Only the ‘main’ nosodes of each group are listed. So Tuberculinum (= bovinum) and not the others in question, such as: Tuberculinum residuum, Tuberculinum Baccillinum, Tuberculinum Koch, Tuberculinum mamrorek, Tuberculinum aviare.

In case of a clearly identified Tuberculonic inheritance, the homeopath should assess which specific tuberculin should be used. In general, Tuberculinum (Bovinum) covers 80% of cases in which a Tuberculonic nosode is indicated. There is therefore little other risk than that the remedy does not work and the complaints under Tub.bov do not improve. In that situation then another Tuberculinum should be determined. The complaints of the patient, using a less well-indicated Tuberculinum, usually do not worsen.

The only nosode that can cause severe aggravations is Psoriunum. It is therefore advisable, especially in patients with past or present skin problems, to be careful with this nosode and to use it better at a later stage of treatment at the moment where no further improvement can be produced.

When prescribing Psorinum, it is advisable to administer also a Thuja potency that, in the event of aggravation, can soothe the overreaction caused by Psorinum without completely neutralizing the effect. This method of using Thuja after Psorinum can already be found in the writings of Clemens von Bönninghausen and Burnett.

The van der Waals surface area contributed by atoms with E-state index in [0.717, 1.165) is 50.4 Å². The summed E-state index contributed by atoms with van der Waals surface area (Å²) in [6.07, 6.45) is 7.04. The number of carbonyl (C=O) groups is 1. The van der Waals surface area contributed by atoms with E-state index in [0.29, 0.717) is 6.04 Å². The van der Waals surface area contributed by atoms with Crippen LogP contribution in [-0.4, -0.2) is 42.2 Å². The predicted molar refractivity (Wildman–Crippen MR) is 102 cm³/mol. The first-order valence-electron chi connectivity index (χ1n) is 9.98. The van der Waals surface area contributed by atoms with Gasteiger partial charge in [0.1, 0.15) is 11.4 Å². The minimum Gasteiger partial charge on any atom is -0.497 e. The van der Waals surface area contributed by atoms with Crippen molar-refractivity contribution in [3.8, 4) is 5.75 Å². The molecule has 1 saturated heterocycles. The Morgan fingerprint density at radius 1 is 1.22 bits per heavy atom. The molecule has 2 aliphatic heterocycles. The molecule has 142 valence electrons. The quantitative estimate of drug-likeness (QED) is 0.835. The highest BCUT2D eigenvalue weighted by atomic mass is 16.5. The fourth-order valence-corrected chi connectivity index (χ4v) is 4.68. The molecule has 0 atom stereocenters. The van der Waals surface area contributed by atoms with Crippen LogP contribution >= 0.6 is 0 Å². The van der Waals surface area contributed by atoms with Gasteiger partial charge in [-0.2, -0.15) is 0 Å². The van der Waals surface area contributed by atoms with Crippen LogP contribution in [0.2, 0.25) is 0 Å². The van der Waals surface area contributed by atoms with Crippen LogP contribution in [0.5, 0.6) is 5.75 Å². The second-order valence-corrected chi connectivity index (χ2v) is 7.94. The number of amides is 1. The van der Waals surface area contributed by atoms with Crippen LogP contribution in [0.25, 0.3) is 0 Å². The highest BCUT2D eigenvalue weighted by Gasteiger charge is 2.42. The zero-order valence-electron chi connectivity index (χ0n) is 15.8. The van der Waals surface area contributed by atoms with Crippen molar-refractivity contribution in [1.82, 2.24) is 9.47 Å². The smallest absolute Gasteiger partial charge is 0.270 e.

Symptoms in the repertory

Many clinical symptoms have been included in this repertory especially symptoms and illnesses that may be found directly in the family history. For example: The grandmother had ovarian cancer, the grandfather emphysema and two aunts were diabetic. These clinical disease names should be repertorised and will point toward the indication of the specifically indicated nosode(s).

In addition, certain generalities, such as improvements in the evening, deterioration at night or heart failure, etc. have been incorporated. These are complaints, under which the patient can suffer.

If we find the same nosode in the repertorisation of hereditary burdens in this miasmatic repertory and also in the repertorization of the patient's current own symptoms, in a repertory such as Complete, we can almost be sure that this specific nosode is indicated.

An exception must be made for the nososde Syphilinum. This should already be prescribed if you only have three or four symptoms in the anamnesis. This is because the self-destructive mechanism, when present, must first be neutralized. We find this described in Organon §206.

For Psorinum, however, the opposite is true. This nosode does not find its best place in the treatment until later, if the initial improvement still does not persist (the psoric predisposition is still blocking the curative response) and this pathological tendency is also confirmed by the repertorisation.

Conclusion

The experience with the use of homoeopathic designated nosodes according to Hahnemann's disease classification, in the above-mentioned way, has proved very successful in my practice and this experience is confirmed by many colleagues who work in this way.

For introducing the use of the nosodes into homeopathy, the English homeopath James Compton Burnett should be credited.

The proper use of the nosodes is primarily for the well-being and healing of the patient, but also, because of the better results achieved by using the correct nosodes, it also supports the better positioning of homeopathy in our society.

Ewald Stöteler (edited and arranged by Cornelia Marent and David Witko)